Valve seat 26 preferably is made from a relatively light-weight plastic ~ that is molded into an inte~rql one-piece body. The valve seat can be made by injection moldin~ techniques. The surface of the seal ridge 30 that makes 10 contact with the flexible flap 24 (the contact surface) is plef~.ably fq~hinn~d to be s.~l,s~nt;~lly unirollllly smooth to ensure that a good seal occurs. The contact surface preferably has a width great enough to form a seal with the flexible flap 24 but is not so wide as to allow adhesive forces caused by con~lçn~ed moisture to cignific~qntly make the flexible flap 24 more difficult to 15 open. The width of the contact surface, preferably, is at least 0.2 mm, and preferably is in the range of about 0.25 mm to 0.5 mm.
Flexible flap 24 preferably is made from a m~t~riql that is capable of displaying a bias toward seal ridge 30 when the flexible flap 24 is secured to the valve seat 26 at surface 40. The flexible flap preferably q-cs~mes a flat 20 configuration where no forces are applied and is ela~stomeric and is resistant to ~l,-lancnt set and creep. The flexible flap can be made from an elastomeric mqteriql such as a cro-cclinl~ natural rubber (for example, cros~clin~ed polyisoplclle) or a synthetic elastu---er such as ~leoprel e, butylrubber, nitrile rubber, or silicone rubber. FYqmpl~s of rubbers that may be used as flexible flaps incl~lde: co.. poùnd nuln~ 40R149 available from West Am.oriGqn Rubber Company, Orange, California; co--,pounds 402A and 330A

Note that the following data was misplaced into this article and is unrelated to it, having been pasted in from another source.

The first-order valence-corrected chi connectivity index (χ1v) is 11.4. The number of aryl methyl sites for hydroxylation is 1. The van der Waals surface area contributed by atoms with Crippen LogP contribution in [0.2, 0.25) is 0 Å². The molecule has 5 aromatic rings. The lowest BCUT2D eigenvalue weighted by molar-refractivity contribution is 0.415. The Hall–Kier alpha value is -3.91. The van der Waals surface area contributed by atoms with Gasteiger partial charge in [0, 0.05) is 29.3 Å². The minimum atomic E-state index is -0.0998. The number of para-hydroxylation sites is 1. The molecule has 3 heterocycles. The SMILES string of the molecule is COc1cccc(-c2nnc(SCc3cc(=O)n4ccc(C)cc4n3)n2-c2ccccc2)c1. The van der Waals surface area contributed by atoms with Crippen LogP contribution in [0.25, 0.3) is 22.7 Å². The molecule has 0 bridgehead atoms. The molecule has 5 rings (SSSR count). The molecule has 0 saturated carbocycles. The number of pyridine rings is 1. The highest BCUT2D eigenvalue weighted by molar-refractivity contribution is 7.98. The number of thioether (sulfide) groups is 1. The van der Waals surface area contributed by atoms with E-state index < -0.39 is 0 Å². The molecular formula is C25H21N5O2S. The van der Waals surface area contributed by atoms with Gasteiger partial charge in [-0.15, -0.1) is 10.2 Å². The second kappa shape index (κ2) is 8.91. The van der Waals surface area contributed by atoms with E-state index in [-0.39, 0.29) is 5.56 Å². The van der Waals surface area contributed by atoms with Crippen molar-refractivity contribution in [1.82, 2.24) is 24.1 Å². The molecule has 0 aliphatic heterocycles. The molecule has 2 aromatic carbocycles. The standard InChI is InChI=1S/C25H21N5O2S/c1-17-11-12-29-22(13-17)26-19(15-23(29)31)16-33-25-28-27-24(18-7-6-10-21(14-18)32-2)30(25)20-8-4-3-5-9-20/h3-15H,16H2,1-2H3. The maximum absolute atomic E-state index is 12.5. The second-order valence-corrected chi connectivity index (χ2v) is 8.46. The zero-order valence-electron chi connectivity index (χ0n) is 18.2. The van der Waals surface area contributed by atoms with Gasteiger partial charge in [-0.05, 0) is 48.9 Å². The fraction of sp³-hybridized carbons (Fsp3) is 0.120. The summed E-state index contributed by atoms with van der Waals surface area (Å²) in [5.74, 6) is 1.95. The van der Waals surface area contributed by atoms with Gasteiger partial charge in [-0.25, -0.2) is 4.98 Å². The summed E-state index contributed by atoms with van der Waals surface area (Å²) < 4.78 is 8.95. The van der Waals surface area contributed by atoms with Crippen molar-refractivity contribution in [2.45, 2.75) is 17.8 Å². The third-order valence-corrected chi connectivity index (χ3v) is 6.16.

available from Aritz-Optibelt-KG, Hoxter, G~ y; and RTV-630 available from General Fl~tric Company, WatelrGrd, New York. A ~,lcfe,led flexible flap has a stress relqY-q-tion sufficient to keep the flexible flap in an abutting 30 relationship to the seal ridge under any static Ol ;~nt;.~iQn for twenty-four hours at 70 ~C; see Eur~pedn Standard for the Eur~p~l C~....nill~ for S~ndar~ ;Qn (CEN) Europaishe Norm (EN) 140 part 5.3 and 149 parts 5.2.2 for a test that measures stress relqY-qtio~ under these co~litiQns. The flexible flap preferably provides a leak-free seal accolding to the standards set forth in 30 C.F.R. ~ 11.183-2 auly 1, 1991). A crosclinl~ polyisopl~ is plefelled becau~ it exhibits a lesser degree of stress relqY-q~ n. The flexible flap typically will have a Shore A h~ness of about 30 to 50.
Flexible flap 24 may be cut from a flat sheet of mqtPriql having a generally wlirOllll thiclrnecc In general, the sheet has a thi~l~n~ss of about 0.2 to 0.8 mm; more typically 0.3 to 0.6 mm, and preferably 0.35 to 0.45 mm.